It seems this is how GQ editors and male readers prefer their women of the year. Actress Jennifer Aniston, a former woman of the year — it has a patchy history, of course you couldn’t dish out a title like that every year — was posed topless.
While the titled men appear as sophisticated citizens of the world, achieving important manly things, Del Rey exists only for male gratification and pleasure. She is up for grabs, literally. Her job is to strip and pose and look hot. Who cares what she has achieved?
GQ mentions her number one debut album Born To Die, that she has signed with NEXT models and done some other stuff, but really couldn’t they have illustrated this without disrobing her?
The men are not being groped. They are not depicted touching themselves in sexually suggestive ways. It shows just how normalised pornified images of women are in the mainstream.
Of course this isn’t the first time women have been posed naked beside fully dressed men. Fashion designer Tom Ford features women naked with clothed men in advertising. Vanity Fair featured Scarlett Johansson (then 21) and Keira Knightly (then 20) with a (suited up) Ford.
Glee stars were depicted in a photoshoot for GQ in 2010, the females in underwear, the male stars fully clothed.
Unequal dress almost always reflects unequal power. To be undressed around others who are completely dressed is a sign of vulnerability and of the power the clothed individuals hold.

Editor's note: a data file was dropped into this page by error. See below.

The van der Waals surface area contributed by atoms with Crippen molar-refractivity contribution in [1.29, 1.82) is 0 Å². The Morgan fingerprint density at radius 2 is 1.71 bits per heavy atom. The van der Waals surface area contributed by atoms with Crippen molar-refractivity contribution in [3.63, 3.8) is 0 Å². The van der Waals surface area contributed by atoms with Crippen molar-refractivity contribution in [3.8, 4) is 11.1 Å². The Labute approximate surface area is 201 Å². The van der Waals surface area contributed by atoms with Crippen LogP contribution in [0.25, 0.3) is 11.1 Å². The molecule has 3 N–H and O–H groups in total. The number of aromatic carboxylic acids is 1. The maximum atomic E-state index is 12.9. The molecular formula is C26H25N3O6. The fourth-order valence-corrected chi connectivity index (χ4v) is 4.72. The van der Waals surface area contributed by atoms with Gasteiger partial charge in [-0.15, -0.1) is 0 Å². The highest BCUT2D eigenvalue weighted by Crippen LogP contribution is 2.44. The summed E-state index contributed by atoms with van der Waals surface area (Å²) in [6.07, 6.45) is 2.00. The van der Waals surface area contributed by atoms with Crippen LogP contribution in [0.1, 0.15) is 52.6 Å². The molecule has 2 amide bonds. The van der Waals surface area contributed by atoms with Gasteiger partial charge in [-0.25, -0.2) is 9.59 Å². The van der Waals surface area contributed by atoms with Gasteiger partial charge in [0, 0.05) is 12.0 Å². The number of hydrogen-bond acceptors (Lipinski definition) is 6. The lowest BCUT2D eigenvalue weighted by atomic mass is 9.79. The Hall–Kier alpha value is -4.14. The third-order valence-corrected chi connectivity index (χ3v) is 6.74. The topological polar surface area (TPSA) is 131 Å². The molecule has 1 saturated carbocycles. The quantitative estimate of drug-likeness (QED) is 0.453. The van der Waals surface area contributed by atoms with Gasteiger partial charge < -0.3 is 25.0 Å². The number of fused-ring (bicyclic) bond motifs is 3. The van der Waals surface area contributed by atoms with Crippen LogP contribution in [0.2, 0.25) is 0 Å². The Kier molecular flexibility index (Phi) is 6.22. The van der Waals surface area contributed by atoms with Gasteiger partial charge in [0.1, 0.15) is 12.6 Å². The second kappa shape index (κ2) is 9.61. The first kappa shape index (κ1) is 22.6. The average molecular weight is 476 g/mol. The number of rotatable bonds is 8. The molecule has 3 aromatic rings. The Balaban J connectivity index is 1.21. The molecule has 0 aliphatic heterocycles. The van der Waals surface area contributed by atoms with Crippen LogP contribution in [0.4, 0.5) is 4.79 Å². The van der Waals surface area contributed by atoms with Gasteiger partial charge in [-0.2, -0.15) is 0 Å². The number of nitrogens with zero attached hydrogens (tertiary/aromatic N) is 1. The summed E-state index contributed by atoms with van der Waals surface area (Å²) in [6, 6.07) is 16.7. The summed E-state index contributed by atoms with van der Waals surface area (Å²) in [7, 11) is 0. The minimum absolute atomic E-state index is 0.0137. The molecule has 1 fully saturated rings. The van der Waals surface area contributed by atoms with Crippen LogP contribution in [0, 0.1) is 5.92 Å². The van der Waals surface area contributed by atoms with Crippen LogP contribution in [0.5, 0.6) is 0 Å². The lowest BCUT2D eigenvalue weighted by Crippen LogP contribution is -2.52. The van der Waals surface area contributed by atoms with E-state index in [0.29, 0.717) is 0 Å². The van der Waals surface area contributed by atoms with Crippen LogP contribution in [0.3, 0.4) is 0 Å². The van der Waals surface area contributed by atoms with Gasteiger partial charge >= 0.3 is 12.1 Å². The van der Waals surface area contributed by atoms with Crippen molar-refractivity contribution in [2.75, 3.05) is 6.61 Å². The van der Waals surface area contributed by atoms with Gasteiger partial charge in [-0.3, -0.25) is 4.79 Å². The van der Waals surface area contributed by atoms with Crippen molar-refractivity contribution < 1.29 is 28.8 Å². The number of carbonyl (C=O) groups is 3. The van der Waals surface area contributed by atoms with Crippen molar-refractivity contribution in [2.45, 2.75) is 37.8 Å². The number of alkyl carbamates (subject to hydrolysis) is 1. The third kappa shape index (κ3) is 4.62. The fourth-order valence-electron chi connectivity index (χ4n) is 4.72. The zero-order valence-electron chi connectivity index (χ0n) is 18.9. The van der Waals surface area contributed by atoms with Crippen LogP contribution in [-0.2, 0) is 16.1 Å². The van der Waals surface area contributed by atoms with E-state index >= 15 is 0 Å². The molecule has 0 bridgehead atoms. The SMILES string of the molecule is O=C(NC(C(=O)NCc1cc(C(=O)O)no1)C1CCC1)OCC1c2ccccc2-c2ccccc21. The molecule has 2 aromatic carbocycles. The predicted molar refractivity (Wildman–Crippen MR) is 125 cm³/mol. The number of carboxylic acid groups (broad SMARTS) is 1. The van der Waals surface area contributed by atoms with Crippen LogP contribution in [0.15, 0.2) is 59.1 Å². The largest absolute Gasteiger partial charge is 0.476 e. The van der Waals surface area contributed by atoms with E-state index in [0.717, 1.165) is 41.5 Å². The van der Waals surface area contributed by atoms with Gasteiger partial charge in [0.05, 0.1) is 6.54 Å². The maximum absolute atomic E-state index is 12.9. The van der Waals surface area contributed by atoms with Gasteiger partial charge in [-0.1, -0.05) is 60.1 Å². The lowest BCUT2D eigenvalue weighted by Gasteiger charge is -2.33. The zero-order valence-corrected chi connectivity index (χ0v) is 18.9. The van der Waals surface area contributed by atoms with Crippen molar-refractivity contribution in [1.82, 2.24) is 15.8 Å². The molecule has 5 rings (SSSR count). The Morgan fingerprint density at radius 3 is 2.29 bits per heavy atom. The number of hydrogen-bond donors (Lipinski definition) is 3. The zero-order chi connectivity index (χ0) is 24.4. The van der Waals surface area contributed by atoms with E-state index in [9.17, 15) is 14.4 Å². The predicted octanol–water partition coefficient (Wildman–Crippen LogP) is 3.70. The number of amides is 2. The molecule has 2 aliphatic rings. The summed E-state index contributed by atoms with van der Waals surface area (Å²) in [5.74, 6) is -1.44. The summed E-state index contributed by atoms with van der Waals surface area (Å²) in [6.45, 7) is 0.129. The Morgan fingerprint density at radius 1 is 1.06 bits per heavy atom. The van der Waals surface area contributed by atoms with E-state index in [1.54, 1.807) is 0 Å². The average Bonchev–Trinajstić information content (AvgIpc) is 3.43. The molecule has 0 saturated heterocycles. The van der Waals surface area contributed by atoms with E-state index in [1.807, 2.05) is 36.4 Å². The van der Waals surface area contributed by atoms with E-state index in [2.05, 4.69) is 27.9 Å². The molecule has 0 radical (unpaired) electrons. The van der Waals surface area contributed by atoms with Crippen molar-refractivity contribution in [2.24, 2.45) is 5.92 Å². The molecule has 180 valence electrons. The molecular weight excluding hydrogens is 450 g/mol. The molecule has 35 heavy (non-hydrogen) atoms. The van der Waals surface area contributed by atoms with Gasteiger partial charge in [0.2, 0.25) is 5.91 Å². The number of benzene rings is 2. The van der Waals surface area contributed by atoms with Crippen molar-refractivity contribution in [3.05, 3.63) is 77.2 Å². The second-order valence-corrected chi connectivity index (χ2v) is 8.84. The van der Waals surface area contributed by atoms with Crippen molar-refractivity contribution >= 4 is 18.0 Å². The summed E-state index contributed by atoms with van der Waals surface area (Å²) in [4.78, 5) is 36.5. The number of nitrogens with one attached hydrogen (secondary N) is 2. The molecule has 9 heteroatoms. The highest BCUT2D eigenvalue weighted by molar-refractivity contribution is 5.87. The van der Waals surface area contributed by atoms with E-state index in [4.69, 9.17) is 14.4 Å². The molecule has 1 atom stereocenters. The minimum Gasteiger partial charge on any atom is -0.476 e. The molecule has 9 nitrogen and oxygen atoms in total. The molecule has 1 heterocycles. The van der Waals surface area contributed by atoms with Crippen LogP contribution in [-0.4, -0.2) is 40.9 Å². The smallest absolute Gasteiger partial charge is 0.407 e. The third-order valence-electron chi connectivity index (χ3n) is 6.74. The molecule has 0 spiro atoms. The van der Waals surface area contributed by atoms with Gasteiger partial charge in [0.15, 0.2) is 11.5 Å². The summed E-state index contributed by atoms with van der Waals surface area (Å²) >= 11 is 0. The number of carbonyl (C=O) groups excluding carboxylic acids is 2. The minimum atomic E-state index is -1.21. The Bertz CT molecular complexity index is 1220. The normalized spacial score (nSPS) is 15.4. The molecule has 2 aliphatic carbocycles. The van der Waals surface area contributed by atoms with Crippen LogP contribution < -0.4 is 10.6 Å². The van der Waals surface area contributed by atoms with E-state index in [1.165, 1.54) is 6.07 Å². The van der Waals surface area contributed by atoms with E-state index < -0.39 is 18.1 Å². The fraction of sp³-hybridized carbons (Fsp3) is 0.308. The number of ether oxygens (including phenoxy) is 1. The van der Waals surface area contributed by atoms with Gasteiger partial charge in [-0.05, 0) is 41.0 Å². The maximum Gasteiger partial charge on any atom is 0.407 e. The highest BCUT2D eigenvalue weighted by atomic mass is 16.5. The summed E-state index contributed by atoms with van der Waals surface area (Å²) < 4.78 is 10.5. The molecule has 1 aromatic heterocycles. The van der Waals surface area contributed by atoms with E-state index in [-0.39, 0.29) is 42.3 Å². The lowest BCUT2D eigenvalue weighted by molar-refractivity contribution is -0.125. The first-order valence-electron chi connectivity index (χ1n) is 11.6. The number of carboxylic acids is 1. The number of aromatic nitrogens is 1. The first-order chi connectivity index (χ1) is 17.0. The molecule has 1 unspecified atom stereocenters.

But this time it is attached to an awards honour. Sexism, submission, objectification, groping — this is what a ‘Woman of the Year’ — and perhaps all women — deserve?
And this is the message we send to young women: that in a culture that rewards exhibitionism, your achievements count for nothing unless you’re willing to get naked.
As published in Eureka Street, September 19, 2012.
WARNING: This post contains the kind of offensive, misogynistic and sexually explicit material you are likely to encounter going about your daily life as a citizen of Planet Earth. Well, in The West anyway. With an Internet connection. And a radio. You get the idea.
Dean takes a deep breath before responding. He feels his heart rate increase. What have you been up to? should be a pretty harmless question from your mates over a lazy, Friday night beer.
Unless you’re an anti-misogyny campaigner who promotes respect for women.
And you’re a bloke.
‘Well, actually, I’ve become a pretty strong advocate for gender equality and opposing the sexploitation of women and children in popular culture.’ The awkward, rehearsed words run fast off his tongue.
No-one takes a drink. No-one even blinks. It feels like the whole pub has gone silent.
Thomo, the oldest of Dean’s three friends, puts on a brave face. He grins encouragingly as though Dean has just announced he’ll be dressing exclusively in Lycra and carp skin from here on in. ‘Right, well, right,’ he says. ‘That’s great, mate, good for you.’
‘A safe haven from the commercialisation and sexualisation of girlhood, a place full of gifts that inspire and enable girls to reach for the stars. A venue that will motivate and support artists, independent producers and businesses to innovate and to explore new products that have the potential to change the world’